Nairobi’s minibus driver strike and transit complementarity

I seem to be doing a series of “Things I Say To My Students that They Don’t Believe” series, unintentionally.

But today’s thing is “buses and trains are service complements, not competitors or substitutes.”

My students tend to think of modes in terms of competition, and that’s not really the case at the system level, particularly for transit, and it’s very seldom true at the trip level for those of us who use the system. Buses are useful for distribution, just like walking is. Trains are useful for line-haul portions of the trips. Cars can do both distribution and line-haul, so can walking, so can bikes–it’s a matter of scale. For cars, distribution occurs on minor streets, line-haul on major streets and freeways, etc.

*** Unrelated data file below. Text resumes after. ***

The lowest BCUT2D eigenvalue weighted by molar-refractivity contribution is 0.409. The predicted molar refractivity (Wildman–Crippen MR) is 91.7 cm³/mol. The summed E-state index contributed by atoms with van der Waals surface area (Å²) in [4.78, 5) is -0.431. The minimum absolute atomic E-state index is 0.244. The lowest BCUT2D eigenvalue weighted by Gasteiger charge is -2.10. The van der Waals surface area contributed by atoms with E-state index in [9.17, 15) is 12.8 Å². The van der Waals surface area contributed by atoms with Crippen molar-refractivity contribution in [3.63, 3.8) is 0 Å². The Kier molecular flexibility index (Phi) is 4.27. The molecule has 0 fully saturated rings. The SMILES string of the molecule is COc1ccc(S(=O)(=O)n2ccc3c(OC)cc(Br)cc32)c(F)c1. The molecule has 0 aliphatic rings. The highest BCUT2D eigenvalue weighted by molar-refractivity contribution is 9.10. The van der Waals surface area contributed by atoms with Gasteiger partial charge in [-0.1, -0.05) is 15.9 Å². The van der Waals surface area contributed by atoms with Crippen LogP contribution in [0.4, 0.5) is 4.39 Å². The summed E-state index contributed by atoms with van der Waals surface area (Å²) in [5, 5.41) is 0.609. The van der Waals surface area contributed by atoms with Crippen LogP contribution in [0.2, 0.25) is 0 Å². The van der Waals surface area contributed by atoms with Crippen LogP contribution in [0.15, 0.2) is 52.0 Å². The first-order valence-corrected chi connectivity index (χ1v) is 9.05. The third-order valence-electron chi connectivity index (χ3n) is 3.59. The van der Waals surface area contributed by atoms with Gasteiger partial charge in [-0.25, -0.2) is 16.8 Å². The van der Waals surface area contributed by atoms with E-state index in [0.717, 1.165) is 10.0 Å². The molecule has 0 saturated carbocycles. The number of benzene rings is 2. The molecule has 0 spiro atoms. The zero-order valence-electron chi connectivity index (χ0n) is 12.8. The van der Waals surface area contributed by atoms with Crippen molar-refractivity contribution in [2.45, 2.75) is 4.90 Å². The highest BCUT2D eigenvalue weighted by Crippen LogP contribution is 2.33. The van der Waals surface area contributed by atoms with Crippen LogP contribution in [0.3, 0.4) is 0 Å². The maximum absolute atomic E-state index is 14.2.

Buses and trains can perform some of the same line-haul functions and be made to behave a lot like the other: limited-stop buses on dedicated ROW with priority signalization can work operationally a lot like trains, speeding up the line haul. Street cars or LRT that operate on surface streets with lots of stops and subject to traffic lights can be just as slow as a bus. The dustups here between advocates of different modes are generally about funding, not about operations.

So what does the mini-bus drivers strike in Kenya illustrate? Well, it’s the complementarity of functional specialization of transit modes in highly congestion settings: mini-bus drivers are apparently carrying an enormous amount of passenger traffic which would–and is in their absence–crushing the train system. Those are *big trains*, folks. I haven’t seen their operating frequency, but that is a big train to be a stuffed as it is. At least the men on top of the train seem to be having a good time.*

*My prissy risk-averse American self is having kittens about the dangers of having people hang off trains, but…what else can you do if you have to get to work?


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